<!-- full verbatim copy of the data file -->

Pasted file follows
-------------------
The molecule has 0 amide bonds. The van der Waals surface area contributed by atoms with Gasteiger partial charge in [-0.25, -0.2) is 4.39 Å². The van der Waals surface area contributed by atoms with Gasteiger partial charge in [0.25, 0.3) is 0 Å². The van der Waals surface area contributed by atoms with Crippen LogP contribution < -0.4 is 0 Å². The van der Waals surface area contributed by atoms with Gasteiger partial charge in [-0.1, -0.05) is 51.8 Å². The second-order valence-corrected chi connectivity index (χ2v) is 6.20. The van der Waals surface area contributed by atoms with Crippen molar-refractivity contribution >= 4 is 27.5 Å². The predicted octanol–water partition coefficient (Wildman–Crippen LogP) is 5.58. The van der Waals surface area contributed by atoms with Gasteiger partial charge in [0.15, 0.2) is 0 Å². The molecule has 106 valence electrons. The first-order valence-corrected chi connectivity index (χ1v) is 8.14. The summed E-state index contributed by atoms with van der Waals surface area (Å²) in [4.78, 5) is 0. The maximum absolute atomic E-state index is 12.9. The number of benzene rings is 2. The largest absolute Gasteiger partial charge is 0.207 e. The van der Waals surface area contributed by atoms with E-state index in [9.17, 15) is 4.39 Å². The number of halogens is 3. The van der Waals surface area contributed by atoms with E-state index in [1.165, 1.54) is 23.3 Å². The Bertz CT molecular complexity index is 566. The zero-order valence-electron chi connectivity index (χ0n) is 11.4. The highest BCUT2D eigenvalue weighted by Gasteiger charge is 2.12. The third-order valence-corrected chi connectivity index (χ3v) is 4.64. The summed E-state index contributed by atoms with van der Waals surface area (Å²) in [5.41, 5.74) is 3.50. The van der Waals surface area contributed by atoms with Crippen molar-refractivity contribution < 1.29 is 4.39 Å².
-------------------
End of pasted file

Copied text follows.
The molecule has 0 amide bonds. The van der Waals surface area contributed by atoms with Gasteiger partial charge in [-0.25, -0.2) is 4.39 Å². The van der Waals surface area contributed by atoms with Gasteiger partial charge in [0.25, 0.3) is 0 Å². The van der Waals surface area contributed by atoms with Crippen LogP contribution < -0.4 is 0 Å². The van der Waals surface area contributed by atoms with Gasteiger partial charge in [-0.1, -0.05) is 51.8 Å². The second-order valence-corrected chi connectivity index (χ2v) is 6.20. The van der Waals surface area contributed by atoms with Crippen molar-refractivity contribution >= 4 is 27.5 Å². The predicted octanol–water partition coefficient (Wildman–Crippen LogP) is 5.58. The van der Waals surface area contributed by atoms with Gasteiger partial charge in [0.15, 0.2) is 0 Å². The molecule has 106 valence electrons. The first-order valence-corrected chi connectivity index (χ1v) is 8.14. The summed E-state index contributed by atoms with van der Waals surface area (Å²) in [4.78, 5) is 0. The maximum absolute atomic E-state index is 12.9. The number of benzene rings is 2. The largest absolute Gasteiger partial charge is 0.207 e. The van der Waals surface area contributed by atoms with E-state index in [9.17, 15) is 4.39 Å². The number of halogens is 3. The van der Waals surface area contributed by atoms with E-state index in [1.165, 1.54) is 23.3 Å². The Bertz CT molecular complexity index is 566. The zero-order valence-electron chi connectivity index (χ0n) is 11.4. The highest BCUT2D eigenvalue weighted by Gasteiger charge is 2.12. The third-order valence-corrected chi connectivity index (χ3v) is 4.64. The summed E-state index contributed by atoms with van der Waals surface area (Å²) in [5.41, 5.74) is 3.50. The van der Waals surface area contributed by atoms with Crippen molar-refractivity contribution < 1.29 is 4.39 Å².